SEO is an initiative that demands the attention of leadership. Rather than relegating SEO to a singular person on the marketing team, I would encourage CMOs and even CEOs to view it as a strategic driver of brand awareness as much as it is a driver of revenue. Search is everywhere — it follows us throughout every day, serving up answers to our questions via our voice-driven virtual assistant, helping us find directions in our car, giving us the option to “click to call” our favorite bakery, and even navigating us to emergency services when we are in need.
The most critical thing a digital marketer can do is to advocate that their leadership take notice and supports a comprehensive SEO strategy. That strategy should include the resources needed to manage SEO on an ongoing basis — not as a “set it and forget it” once a month clean-up job.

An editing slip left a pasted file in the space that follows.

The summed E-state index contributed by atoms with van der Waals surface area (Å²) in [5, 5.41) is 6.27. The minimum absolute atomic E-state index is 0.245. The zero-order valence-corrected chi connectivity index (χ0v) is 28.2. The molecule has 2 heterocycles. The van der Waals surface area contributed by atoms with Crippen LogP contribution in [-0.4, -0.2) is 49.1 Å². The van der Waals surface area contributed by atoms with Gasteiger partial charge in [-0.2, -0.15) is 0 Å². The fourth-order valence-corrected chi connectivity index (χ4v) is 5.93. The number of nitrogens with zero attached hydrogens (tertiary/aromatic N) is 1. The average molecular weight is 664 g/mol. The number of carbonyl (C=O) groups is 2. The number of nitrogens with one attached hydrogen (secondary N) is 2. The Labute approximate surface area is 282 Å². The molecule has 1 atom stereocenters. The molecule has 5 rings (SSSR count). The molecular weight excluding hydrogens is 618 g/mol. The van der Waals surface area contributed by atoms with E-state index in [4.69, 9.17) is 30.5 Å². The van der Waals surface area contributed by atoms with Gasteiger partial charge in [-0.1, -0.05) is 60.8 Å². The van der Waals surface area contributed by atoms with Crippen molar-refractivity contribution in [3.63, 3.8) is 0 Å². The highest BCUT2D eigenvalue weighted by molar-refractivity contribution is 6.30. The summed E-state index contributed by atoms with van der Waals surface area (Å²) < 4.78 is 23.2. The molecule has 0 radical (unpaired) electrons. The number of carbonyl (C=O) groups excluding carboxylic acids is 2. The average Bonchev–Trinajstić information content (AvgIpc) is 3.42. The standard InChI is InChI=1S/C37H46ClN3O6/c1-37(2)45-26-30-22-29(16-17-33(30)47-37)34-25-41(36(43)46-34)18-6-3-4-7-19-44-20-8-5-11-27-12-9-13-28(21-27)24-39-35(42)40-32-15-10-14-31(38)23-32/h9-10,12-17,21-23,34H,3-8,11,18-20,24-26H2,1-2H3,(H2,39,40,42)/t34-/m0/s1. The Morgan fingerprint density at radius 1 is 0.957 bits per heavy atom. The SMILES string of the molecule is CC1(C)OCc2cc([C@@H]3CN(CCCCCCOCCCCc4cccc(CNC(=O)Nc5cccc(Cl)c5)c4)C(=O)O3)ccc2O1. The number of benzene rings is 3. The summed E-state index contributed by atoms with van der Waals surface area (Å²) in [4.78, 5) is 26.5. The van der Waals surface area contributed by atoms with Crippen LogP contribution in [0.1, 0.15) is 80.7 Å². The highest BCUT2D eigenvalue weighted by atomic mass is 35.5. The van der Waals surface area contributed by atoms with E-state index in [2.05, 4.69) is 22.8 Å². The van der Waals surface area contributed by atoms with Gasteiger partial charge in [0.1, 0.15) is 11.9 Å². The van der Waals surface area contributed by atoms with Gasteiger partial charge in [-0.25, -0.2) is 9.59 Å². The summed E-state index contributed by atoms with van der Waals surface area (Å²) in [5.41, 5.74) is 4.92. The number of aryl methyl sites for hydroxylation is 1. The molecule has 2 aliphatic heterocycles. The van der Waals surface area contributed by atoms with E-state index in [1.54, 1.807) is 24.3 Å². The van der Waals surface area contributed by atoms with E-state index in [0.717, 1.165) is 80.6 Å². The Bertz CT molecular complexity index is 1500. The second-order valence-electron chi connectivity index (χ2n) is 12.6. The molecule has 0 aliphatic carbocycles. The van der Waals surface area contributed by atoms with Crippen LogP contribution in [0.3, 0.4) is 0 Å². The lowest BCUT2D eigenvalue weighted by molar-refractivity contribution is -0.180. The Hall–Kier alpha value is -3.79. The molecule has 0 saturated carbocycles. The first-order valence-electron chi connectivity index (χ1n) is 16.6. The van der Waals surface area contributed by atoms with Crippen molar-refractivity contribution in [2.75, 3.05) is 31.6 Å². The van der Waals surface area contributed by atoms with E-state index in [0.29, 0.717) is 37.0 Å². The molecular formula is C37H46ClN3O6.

There is so much you can learn about your customers as well as your competitors by managing SEO as an ongoing marketing strategy.
As for tactical tips, I can give none better than to stay on top of Google updates (happening more often than you might realize), and if you don’t already have a favorite source, I recommend the Moz Blog, which was the first of its kind and is still the leading source of knowledge from leading SEO experts who share their tips and learnings with our community.
6. What features of your SEO software, according to you, makes Moz a leading marketing firm?
There are many SEO platforms out there now, and many have similar features. But SEO platforms are only as good as the data used to power their link index, keyword recommendations, and SERP analysis.
Moz is powered by the world’s most accurate SEO data, and we offer best-in-class proprietary metrics including Keyword Difficulty, Spam Score, Page Authority, and Domain Authority — the most highly correlated metric with actual Google rankings available today.
7. What are your predictions about the future of SEO and inbound marketing?
I believe that SEO will (eventually) equal paid search as a digital marketing tactic. Many…